2. Crosshairs in the lost bank
WaMu had started off as a local thrift that ran well. However, with bold acquisitions, WaMu had soon turned into a national banking powerhouse with high ambition. This ambition was not aligned with the competence of the bank’s management, nor was it aligned with the bank’s balance sheet (Chinmayee & Namratha, 2009).
Though the bank had enjoyed high profitable growth that was admired by others, as well as by the wall street, many failed to acknowledge that the growth was fueled ‘sleazy boiler-room lending operations’ i.e. lending operations and loans given out by the bank regardless of failure to meet the required standards. These deals and operations were carried out by salespeople and executives whose compensation largely depended on commission. Consequently, the bank was already gripped with incompetency by the time the housing bubble burst (Sidel, et al., 2008).
The long run marketing campaign, ‘the power of Yes’ runs deep not only in consumers;’ minds leading to WaMu becoming the bank that never said no, but also established a culture of incompetency and complacency within the bank. As a result, the bank indulged in risky lending practices that were over seen by poor mid-management and incompetent risk management controls. The information systems within the bank were also not aligned to meet its fast-fuelled growth and ambition (Chinmayee & Namratha, 2009).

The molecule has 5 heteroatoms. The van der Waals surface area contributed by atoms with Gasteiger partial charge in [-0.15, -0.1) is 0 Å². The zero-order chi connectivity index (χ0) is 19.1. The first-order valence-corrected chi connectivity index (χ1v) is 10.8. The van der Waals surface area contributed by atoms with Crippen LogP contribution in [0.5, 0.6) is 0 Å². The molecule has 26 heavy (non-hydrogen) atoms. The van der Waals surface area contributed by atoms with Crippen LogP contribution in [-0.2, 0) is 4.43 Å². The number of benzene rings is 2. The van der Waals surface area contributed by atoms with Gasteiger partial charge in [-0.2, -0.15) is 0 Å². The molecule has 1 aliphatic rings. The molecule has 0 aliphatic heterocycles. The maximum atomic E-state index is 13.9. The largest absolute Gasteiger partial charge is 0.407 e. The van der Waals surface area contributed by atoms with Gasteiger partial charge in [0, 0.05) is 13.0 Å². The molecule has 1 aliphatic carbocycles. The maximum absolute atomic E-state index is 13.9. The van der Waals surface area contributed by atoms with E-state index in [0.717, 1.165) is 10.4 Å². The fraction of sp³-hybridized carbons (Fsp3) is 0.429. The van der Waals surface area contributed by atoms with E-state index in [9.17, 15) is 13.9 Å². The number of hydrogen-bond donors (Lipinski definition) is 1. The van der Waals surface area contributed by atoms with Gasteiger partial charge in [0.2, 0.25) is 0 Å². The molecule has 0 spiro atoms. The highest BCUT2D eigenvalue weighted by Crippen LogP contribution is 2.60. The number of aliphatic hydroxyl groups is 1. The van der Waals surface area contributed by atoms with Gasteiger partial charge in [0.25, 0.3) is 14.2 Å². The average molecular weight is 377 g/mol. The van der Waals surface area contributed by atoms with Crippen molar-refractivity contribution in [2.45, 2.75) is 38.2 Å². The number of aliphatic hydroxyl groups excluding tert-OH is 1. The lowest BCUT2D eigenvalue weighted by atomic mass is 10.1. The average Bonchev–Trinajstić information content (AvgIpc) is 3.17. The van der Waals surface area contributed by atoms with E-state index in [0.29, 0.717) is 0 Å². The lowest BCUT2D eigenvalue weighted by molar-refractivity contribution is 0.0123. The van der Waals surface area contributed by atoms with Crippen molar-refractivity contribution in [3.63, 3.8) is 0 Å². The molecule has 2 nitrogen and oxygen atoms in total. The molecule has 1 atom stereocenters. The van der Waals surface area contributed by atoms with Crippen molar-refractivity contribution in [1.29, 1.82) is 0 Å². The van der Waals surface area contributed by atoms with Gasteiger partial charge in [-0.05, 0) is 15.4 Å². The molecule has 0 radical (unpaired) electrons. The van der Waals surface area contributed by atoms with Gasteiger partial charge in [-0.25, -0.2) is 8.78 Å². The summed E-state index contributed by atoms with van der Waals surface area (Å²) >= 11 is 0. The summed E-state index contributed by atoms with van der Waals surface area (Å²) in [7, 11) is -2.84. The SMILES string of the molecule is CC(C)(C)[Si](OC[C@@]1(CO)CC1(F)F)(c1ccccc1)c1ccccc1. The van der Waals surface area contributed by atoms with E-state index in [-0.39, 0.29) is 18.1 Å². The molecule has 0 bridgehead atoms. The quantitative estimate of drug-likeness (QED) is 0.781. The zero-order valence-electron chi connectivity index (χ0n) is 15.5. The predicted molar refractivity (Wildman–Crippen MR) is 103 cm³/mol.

Most worryingly, the leadership of the bank appeared to be incompetent and continued to ignore the warning signs and the red flags that were raised. Killinger had failed to take an interest or notice of the problems, and instead, insisted that the problems could be fixed. This was evident from the company’s continued stance of covering up its shortcoming by putting out an image of being perfectly sound and functional (Dash & Sorkin, 2008).
These issues that cropped up at WaMu, and ultimately led to its downfall hint towards deeper, and more significant issues related to the failure of the bank to incorporate sound corporate governance practices. WaMu’s fall, and failure in fact reflects upon a number of corporate governance issues that have been identified in the following section.
3. Problem statement
WaMu’s fall amidst the financial crisis reflected on failures of corporate governance that were rooted in the broader financial system, and even more deeply embedded in WaMu’s internal systems and culture. WaMu had decided to pursue a high-risk lending strategy, which was one of the root causes of the bank’s downfall. Having experienced high and unregulated credit growth along with higher liquidity levels and financial innovation before the crisis, WaMu had contracted housing loans more than it could operationally afford in terms of its size. The bank had liberally supplied credits without securitization, and adhering to the standards - while following its ‘power of yes’ culture. When the housing bubble burst, this backfired on the bank, and the situation escalated to out of control (Pearlstein, 2012). Headed by insufficiently qualified and selfish board members and directors, the bank also faced increased instances of regulation difficulties which weakened internal corporate controls and processes, highlighted incompetence, led to a conflict of interest, and reflected managerial self-interest amidst WaMu’s ambition of empire building (Berger, et al., 2016).